WSJ: Bush Suffers Arsenic Poisoning, Reports DNC

Bush's Poll Numbers, Popularity Plummeting in Wake of Environmental Assault



Apr 20, 2001, 01:00 ET from Democratic National Committee

    WASHINGTON, April 20 /PRNewswire Interactive News Release/ -- Any
 illusions the American people had that George W. Bush may actually favor the
 people over big business were completely erased with his move to roll back
 arsenic standards for drinking water, according to an article in today's Wall
 Street Journal.
     (Photo:  http://www.newscom.com/cgi-bin/prnh/20000107/DCF015 )
     "President Bush never intended his trademark 'compassionate conservatism'
 to be defined by the level of arsenic he allows in drinking water. But it may
 well come to that," the article says. "The arsenic decision was one of a
 string of early moves by Mr. Bush that stunned environmental activists and
 convinced them -- and many ordinary citizens, as well -- that the president
 was putting the interests of his business backers ahead of environmental
 concerns."
     "The people who voted for Al Gore last year realized that when it came to
 George W. Bush and the environment, the charm would quickly turn to harm. Now
 the rest of the country is realizing that, too," said Democratic National
 Committee (DNC) Chairman Terry McAuliffe. "The American people are not blind.
 They see that between the arsenic rollback, the flip-flop on regulating carbon
 pollution, and his stated desire to drill oil in our most pristine wilderness,
 Bush is more concerned about servicing the big business special interests than
 protecting the people. The public is justifiably outraged, and now Bush is
 paying the price."
     "In part, the surprise over Mr. Bush's environmental decisions reflects
 broader lack of recognition over the new president's conservative bent," says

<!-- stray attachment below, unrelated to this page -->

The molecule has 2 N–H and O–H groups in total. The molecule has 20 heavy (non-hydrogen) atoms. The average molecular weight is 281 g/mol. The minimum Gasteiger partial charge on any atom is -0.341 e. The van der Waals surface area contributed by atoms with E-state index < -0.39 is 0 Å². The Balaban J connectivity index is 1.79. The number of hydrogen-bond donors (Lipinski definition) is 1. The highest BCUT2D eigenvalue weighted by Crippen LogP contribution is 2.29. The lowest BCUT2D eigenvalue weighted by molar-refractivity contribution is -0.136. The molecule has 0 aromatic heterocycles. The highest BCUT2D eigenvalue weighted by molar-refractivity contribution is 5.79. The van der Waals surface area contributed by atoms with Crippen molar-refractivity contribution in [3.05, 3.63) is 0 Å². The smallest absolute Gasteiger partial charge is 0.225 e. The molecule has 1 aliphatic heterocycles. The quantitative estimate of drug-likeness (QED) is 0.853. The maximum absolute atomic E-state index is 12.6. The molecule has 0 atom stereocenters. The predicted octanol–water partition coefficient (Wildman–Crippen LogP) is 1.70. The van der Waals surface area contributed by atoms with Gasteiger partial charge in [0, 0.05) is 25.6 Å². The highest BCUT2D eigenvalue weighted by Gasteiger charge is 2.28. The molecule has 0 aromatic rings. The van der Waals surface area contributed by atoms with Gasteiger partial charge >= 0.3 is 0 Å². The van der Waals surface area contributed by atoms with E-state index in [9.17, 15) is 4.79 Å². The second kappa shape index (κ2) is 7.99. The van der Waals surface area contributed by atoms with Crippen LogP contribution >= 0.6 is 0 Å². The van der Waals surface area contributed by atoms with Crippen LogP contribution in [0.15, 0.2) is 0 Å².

the Journal. "Anyone who closely examined his record as governor of Texas or
 his campaign statements shouldn't have been amazed -- he is more conservative
 than his father, for instance, on a number of issues. But his campaign
 messages of racial inclusion and education reform led many to expect a more
 moderate presidency." (Wall Street Journal, 4/20/01)
     "George W. Bush has always been an enemy to the environment, starting with
 his stint as Texas Governor," said McAuliffe. "Under his watch, Houston became
 the smoggiest city in the country, and Texas was ranked worst in the nation in
 overall toxic releases. The American people know that we can't afford let him
 do the same thing to the nation."
 
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SOURCE Democratic National Committee
    WASHINGTON, April 20 /PRNewswire Interactive News Release/ -- Any
 illusions the American people had that George W. Bush may actually favor the
 people over big business were completely erased with his move to roll back
 arsenic standards for drinking water, according to an article in today's Wall
 Street Journal.
     (Photo:  http://www.newscom.com/cgi-bin/prnh/20000107/DCF015 )
     "President Bush never intended his trademark 'compassionate conservatism'
 to be defined by the level of arsenic he allows in drinking water. But it may
 well come to that," the article says. "The arsenic decision was one of a
 string of early moves by Mr. Bush that stunned environmental activists and
 convinced them -- and many ordinary citizens, as well -- that the president
 was putting the interests of his business backers ahead of environmental
 concerns."
     "The people who voted for Al Gore last year realized that when it came to
 George W. Bush and the environment, the charm would quickly turn to harm. Now
 the rest of the country is realizing that, too," said Democratic National
 Committee (DNC) Chairman Terry McAuliffe. "The American people are not blind.
 They see that between the arsenic rollback, the flip-flop on regulating carbon
 pollution, and his stated desire to drill oil in our most pristine wilderness,
 Bush is more concerned about servicing the big business special interests than
 protecting the people. The public is justifiably outraged, and now Bush is
 paying the price."
     "In part, the surprise over Mr. Bush's environmental decisions reflects
 broader lack of recognition over the new president's conservative bent," says
 the Journal. "Anyone who closely examined his record as governor of Texas or
 his campaign statements shouldn't have been amazed -- he is more conservative
 than his father, for instance, on a number of issues. But his campaign
 messages of racial inclusion and education reform led many to expect a more
 moderate presidency." (Wall Street Journal, 4/20/01)
     "George W. Bush has always been an enemy to the environment, starting with
 his stint as Texas Governor," said McAuliffe. "Under his watch, Houston became
 the smoggiest city in the country, and Texas was ranked worst in the nation in
 overall toxic releases. The American people know that we can't afford let him
 do the same thing to the nation."
 
                     MAKE YOUR OPINION COUNT -  Click Here
                http://tbutton.prnewswire.com/prn/11690X31334751
 
 SOURCE  Democratic National Committee